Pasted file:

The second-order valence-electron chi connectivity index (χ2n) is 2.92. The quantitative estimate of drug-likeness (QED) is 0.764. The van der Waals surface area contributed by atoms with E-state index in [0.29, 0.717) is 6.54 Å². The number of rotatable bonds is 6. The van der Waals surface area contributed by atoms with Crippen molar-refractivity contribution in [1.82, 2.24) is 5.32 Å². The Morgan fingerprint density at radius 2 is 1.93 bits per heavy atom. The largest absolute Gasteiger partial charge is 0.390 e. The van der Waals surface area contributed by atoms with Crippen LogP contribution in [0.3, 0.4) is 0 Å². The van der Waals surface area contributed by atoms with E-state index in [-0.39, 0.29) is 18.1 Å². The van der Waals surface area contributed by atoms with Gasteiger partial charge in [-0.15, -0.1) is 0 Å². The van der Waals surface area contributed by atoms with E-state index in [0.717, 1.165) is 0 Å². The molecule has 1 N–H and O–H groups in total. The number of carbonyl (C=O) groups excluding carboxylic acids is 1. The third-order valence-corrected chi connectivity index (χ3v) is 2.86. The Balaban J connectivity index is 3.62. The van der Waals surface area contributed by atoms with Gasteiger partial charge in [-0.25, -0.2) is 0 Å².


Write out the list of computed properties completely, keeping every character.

The second-order valence-electron chi connectivity index (χ2n) is 2.92. The quantitative estimate of drug-likeness (QED) is 0.764. The van der Waals surface area contributed by atoms with E-state index in [0.29, 0.717) is 6.54 Å². The number of rotatable bonds is 6. The van der Waals surface area contributed by atoms with Crippen molar-refractivity contribution in [1.82, 2.24) is 5.32 Å². The Morgan fingerprint density at radius 2 is 1.93 bits per heavy atom. The largest absolute Gasteiger partial charge is 0.390 e. The van der Waals surface area contributed by atoms with Crippen LogP contribution in [0.3, 0.4) is 0 Å². The van der Waals surface area contributed by atoms with E-state index in [-0.39, 0.29) is 18.1 Å². The van der Waals surface area contributed by atoms with Gasteiger partial charge in [-0.15, -0.1) is 0 Å². The van der Waals surface area contributed by atoms with E-state index in [0.717, 1.165) is 0 Å². The molecule has 1 N–H and O–H groups in total. The number of carbonyl (C=O) groups excluding carboxylic acids is 1. The third-order valence-corrected chi connectivity index (χ3v) is 2.86. The Balaban J connectivity index is 3.62. The van der Waals surface area contributed by atoms with Gasteiger partial charge in [-0.25, -0.2) is 0 Å².